Unexpected results

I am just fascinated by genetics. I would be interested to hear everyone’s stories of cross results that left you scratching your head.

I mentioned in earlier posts about crosses being more disease resistant than either parent but one cross that really has me scratching my head is a cross between the hybrid tea Granada and Knockout. After 4 years, one hybrid continues to be mildew proof (one of the very few in my yard that can make that claim). Granada is so prone to mildew and Knockout’s offspring, in my experience, are generally more prone to mildew than Knockout itself. This particular hybrid also inherited the color of Granada and much of the fragrance, which was another surprise. I thought I would have to backcross to regain these traits. If the foliage and flower form were not identical to Knockout I would have thought I mislabeled the cross. Too bad it is completely lacking in vigor and prone to blackspot! Oh well, one of these days the stars, or genes, will align.=)

Another cross that just does not make sense is a Bayse Blueberry x William Baffin, both repeat bloomers. After 4 years this particular cross is a huge bush and still once blooming. There is no question about the parentage.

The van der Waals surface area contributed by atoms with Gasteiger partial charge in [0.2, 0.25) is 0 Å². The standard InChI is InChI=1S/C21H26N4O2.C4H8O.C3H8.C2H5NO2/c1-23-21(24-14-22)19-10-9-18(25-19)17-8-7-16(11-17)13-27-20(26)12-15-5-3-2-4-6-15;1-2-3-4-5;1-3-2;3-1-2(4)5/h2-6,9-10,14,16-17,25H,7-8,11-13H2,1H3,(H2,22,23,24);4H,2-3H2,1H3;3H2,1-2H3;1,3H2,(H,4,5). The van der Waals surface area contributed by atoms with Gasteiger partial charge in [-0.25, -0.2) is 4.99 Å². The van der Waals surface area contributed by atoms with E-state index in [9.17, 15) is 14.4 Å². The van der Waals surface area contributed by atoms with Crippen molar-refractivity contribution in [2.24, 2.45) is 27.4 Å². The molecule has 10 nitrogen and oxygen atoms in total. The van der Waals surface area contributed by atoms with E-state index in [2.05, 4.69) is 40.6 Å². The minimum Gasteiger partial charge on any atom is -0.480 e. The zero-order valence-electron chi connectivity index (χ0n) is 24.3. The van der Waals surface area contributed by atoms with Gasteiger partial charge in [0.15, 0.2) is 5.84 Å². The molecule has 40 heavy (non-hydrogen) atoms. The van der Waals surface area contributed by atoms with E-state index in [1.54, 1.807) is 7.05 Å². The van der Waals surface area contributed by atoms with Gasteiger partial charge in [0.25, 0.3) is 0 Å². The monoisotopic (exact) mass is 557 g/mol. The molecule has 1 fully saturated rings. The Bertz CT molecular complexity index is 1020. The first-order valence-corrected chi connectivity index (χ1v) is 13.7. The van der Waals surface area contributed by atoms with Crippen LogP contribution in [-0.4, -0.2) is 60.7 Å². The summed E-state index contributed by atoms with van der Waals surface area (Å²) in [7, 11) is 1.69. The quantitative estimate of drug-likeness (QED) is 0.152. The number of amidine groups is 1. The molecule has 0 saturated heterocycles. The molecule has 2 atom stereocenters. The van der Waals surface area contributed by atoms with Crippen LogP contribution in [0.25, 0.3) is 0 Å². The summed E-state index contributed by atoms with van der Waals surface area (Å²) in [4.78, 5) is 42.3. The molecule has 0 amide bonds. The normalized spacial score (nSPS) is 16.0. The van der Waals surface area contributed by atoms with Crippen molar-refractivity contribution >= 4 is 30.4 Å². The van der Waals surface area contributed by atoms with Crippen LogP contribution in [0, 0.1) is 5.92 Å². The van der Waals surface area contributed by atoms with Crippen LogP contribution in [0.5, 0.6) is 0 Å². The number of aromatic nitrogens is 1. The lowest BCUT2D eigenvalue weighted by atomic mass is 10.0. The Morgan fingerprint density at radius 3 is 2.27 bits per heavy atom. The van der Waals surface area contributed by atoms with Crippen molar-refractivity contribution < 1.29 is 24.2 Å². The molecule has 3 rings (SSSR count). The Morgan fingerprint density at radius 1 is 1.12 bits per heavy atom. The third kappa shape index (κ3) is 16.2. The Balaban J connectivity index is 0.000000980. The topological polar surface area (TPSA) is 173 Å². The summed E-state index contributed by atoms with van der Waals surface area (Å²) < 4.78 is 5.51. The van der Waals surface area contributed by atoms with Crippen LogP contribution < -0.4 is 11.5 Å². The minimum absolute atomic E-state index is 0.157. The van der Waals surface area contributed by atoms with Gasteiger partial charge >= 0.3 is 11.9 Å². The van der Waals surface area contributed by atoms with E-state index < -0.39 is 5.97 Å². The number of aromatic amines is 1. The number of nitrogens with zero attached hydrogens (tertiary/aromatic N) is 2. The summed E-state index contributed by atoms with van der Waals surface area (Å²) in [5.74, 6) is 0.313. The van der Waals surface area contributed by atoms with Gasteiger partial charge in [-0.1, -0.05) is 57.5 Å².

I would love to hear everyone else’s results that were unexpected.

William Baffin typically breeds a fair percentage of once blooming offspring. Why is anybody’s guess. My guess is that WB has a different remontancy gene than moderns carrying China remontancy genes. Most of our modern roses got their repeating genes from the Chinas.


Modern roses are such a “mixed lot”, especially moderns x species (or near species), that crosses between them provide an endless array of possibilities in the offspring.

“Unexpected results” is one of the things that makes this hobby so fun!

Jim Sproul